The day after he appeared on Ellen, Alex joined Instagram with a photo of the two together. His first post on Instagram garnered 129,000 likes — growth on the platform, with frequent photos of Alex in close up shared, has been in a steady decline. Note the downward trend via Crowdbabble’s engagement visualization:

Engagement falls on Instagram

In that first month on Instagram, Alex averaged 2,605 comments per post and harnessed 3,432,311 total engagements.

Alex’s most popular uploads? “Candid” shots in which he looks like a regular teenager, rather than the professionally styled photos he often shares.

Alex from Target shares a photo of him at an aquarium

The infrequent candid photos aren’t enough. In November 2015, @alexleeworld averaged 486 comments per post and attracted only 234,305 engagements — less than 10% of engagement from the same period last year. Moreover, last month he lost more than 2,000 followers. Surprisingly, a teenager whose face made him famous is not succeeding on a visually-based social platform.

Alex Lee World photos Instagram

Alex’s written content on Facebook is much more successful. Alex only began posting to Facebook regularly in the last week of November 2015 (as shown in Crowdbabble’s analysis below), a full year after #alexfromtarget went viral. Even now, engagement is staggering: with 1.3 million likes, Alex Lee averages 46,844 likes, comments, and shares per post.

Engagement per post

Alex now alternates between sharing grassroots viral posts (#squadgoals, #fleek, etc) created by young users on social media, and clickbait from AllDay.com. The grassroots content usually attracts between 30,000 and 80,000 likes, while AllDay receives just 100 to 200.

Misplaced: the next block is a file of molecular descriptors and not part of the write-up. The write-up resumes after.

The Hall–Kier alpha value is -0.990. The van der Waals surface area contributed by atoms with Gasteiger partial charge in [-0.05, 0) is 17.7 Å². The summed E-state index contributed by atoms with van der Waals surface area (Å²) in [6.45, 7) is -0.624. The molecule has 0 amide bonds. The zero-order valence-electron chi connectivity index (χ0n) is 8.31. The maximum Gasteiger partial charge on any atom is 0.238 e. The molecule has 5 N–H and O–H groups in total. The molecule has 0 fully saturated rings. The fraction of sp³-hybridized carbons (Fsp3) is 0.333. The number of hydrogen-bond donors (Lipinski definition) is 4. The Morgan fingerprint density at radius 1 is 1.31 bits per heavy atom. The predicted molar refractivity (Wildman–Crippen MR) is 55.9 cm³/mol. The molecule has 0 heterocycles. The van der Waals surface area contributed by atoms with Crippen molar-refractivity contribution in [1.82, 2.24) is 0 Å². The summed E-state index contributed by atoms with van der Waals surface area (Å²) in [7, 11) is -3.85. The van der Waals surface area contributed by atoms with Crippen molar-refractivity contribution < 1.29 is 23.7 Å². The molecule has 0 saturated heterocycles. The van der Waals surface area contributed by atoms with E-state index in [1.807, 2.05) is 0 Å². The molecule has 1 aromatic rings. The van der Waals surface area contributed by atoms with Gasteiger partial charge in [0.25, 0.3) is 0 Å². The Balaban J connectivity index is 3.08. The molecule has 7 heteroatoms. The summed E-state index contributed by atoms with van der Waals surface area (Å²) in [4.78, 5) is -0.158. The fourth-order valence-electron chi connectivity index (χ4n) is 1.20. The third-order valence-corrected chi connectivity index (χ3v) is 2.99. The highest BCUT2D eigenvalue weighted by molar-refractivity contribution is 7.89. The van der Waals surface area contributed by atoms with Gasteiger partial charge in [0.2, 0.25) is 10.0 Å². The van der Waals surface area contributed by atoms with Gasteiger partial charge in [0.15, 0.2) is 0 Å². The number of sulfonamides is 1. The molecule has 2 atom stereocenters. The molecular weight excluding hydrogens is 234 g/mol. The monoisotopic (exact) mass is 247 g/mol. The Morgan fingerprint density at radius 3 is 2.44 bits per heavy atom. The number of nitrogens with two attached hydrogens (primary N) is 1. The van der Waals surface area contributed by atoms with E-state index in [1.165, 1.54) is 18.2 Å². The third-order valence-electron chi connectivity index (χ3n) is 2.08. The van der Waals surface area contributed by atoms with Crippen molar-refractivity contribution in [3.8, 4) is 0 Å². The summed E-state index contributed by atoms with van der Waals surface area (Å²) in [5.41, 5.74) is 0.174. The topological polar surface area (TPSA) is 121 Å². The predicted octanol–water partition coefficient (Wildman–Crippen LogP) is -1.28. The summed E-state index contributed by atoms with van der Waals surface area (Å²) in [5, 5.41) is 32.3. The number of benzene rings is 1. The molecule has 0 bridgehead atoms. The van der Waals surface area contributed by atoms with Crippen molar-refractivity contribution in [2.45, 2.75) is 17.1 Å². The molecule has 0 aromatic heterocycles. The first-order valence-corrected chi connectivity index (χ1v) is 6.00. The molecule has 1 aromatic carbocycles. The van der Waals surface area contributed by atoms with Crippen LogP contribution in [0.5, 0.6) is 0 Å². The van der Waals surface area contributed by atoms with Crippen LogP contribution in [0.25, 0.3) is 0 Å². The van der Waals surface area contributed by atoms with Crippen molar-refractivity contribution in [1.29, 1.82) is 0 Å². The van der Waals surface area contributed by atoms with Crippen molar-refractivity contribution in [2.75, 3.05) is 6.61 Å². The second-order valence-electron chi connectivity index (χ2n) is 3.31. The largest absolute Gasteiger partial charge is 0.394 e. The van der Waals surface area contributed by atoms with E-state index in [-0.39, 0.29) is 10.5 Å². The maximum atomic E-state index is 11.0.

Twitter, the platform where he went viral, has been by far Alex’s most consistently successful engagement tool. Over the past four months on Twitter, Alex has received an average of 3,079 engagements per text-based tweet with an impressive 116.4% engagement rate — that means his content is engaged with multiple times by his followers and others. Alex’s average engagement on Twitter is now 1,500 times what it was before he went viral.

Using Crowdbabble’s follower tool, we can see that growth on Twitter is stable.

Alex followers on Twitter past month

Alex now sits at 809,207 followers, an increase of roughly 75,000 from the initial 733,000 he gained almost overnight in 2014.

Authenticity On Point

Alex Lee now has a management company, Influential Management, and has been paid for at least a dozen product shout-out through his social channels. Does this turn off his followers?

Alex Lees Twitter feed now

It doesn’t. As with Tim Tai, Alex Lee’s Internet fame was instant, accidental, and totally out of his control. Like Tim, Alex maintained his voice on social media, and the authenticity has only attracted more followers (unlike Tim, Alex has heavily leveraged this new following for paid endorsement deals).

In between messages with his face pressed up against a new product — from oil pulling treatments to detox tea — Alex uses social to rant about Mondays, send inspirational messages, and complain about parents.

Though it was Alex’s face that made him go viral, it seems that his stream-of-consciousness writing is more compelling to his young followers than Instagram pictures of him. Case in point: this week, Alex changed his look radically by dying his hair green ahead of #SlayBells, a speaking tour for viral sensations. As we learned using Crowdbabble’s Instagram, Facebook, and Twitter analytics tools, this hasn’t affected his follower growth on any platform.

Staying Viral

Alex’s growth patterns on social media disrupt assumptions about how to succeed as a viral sensation. What made Alex famous (photos of him) is not what’s keeping him famous (posts written by him): his Instagram account is failing, but on Facebook and Twitter, Alex from Target is gaining steam.

For a viral sensation like Alex, listening to what followers want and keeping his voice is key to growing his high school fan base. To his followers — at least on social media — Alex from Target is still just a regular teen, albeit the coolest one in school.